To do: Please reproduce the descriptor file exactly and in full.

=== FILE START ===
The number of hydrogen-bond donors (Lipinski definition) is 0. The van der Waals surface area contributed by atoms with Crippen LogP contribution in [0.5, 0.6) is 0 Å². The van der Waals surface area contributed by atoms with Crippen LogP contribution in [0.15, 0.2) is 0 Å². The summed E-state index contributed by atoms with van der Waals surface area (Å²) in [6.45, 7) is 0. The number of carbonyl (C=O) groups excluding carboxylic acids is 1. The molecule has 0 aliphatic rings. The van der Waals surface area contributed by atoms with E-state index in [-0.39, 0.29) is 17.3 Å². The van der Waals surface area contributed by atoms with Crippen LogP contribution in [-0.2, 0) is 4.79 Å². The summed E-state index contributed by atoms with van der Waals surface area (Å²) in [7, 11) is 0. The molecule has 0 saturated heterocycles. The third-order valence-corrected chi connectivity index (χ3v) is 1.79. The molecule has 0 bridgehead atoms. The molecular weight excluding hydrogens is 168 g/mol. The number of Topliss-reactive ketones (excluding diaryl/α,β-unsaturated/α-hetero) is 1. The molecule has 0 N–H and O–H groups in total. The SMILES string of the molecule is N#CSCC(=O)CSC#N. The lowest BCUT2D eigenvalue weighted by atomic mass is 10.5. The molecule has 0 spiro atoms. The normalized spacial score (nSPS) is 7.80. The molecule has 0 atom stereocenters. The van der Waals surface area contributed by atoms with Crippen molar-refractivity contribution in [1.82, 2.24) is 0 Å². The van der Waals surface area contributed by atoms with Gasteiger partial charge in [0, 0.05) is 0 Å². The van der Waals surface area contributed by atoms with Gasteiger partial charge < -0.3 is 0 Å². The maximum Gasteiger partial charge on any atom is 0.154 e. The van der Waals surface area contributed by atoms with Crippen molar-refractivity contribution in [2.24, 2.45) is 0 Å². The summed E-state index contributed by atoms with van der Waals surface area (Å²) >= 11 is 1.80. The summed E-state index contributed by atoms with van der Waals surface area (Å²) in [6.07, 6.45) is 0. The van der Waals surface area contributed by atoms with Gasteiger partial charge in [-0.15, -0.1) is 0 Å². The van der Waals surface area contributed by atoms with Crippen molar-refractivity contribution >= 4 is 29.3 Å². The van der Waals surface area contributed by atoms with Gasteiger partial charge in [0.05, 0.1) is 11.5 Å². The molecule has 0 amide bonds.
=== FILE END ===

The number of hydrogen-bond donors (Lipinski definition) is 0. The van der Waals surface area contributed by atoms with Crippen LogP contribution in [0.5, 0.6) is 0 Å². The van der Waals surface area contributed by atoms with Crippen LogP contribution in [0.15, 0.2) is 0 Å². The summed E-state index contributed by atoms with van der Waals surface area (Å²) in [6.45, 7) is 0. The number of carbonyl (C=O) groups excluding carboxylic acids is 1. The molecule has 0 aliphatic rings. The van der Waals surface area contributed by atoms with E-state index in [-0.39, 0.29) is 17.3 Å². The van der Waals surface area contributed by atoms with Crippen LogP contribution in [-0.2, 0) is 4.79 Å². The summed E-state index contributed by atoms with van der Waals surface area (Å²) in [7, 11) is 0. The molecule has 0 saturated heterocycles. The third-order valence-corrected chi connectivity index (χ3v) is 1.79. The molecule has 0 bridgehead atoms. The molecular weight excluding hydrogens is 168 g/mol. The number of Topliss-reactive ketones (excluding diaryl/α,β-unsaturated/α-hetero) is 1. The molecule has 0 N–H and O–H groups in total. The SMILES string of the molecule is N#CSCC(=O)CSC#N. The lowest BCUT2D eigenvalue weighted by atomic mass is 10.5. The molecule has 0 spiro atoms. The normalized spacial score (nSPS) is 7.80. The molecule has 0 atom stereocenters. The van der Waals surface area contributed by atoms with Crippen molar-refractivity contribution in [1.82, 2.24) is 0 Å². The van der Waals surface area contributed by atoms with Gasteiger partial charge in [0, 0.05) is 0 Å². The van der Waals surface area contributed by atoms with Gasteiger partial charge < -0.3 is 0 Å². The maximum Gasteiger partial charge on any atom is 0.154 e. The van der Waals surface area contributed by atoms with Crippen molar-refractivity contribution in [2.24, 2.45) is 0 Å². The summed E-state index contributed by atoms with van der Waals surface area (Å²) >= 11 is 1.80. The summed E-state index contributed by atoms with van der Waals surface area (Å²) in [6.07, 6.45) is 0. The van der Waals surface area contributed by atoms with Gasteiger partial charge in [-0.15, -0.1) is 0 Å². The van der Waals surface area contributed by atoms with Crippen molar-refractivity contribution >= 4 is 29.3 Å². The van der Waals surface area contributed by atoms with Gasteiger partial charge in [0.05, 0.1) is 11.5 Å². The molecule has 0 amide bonds.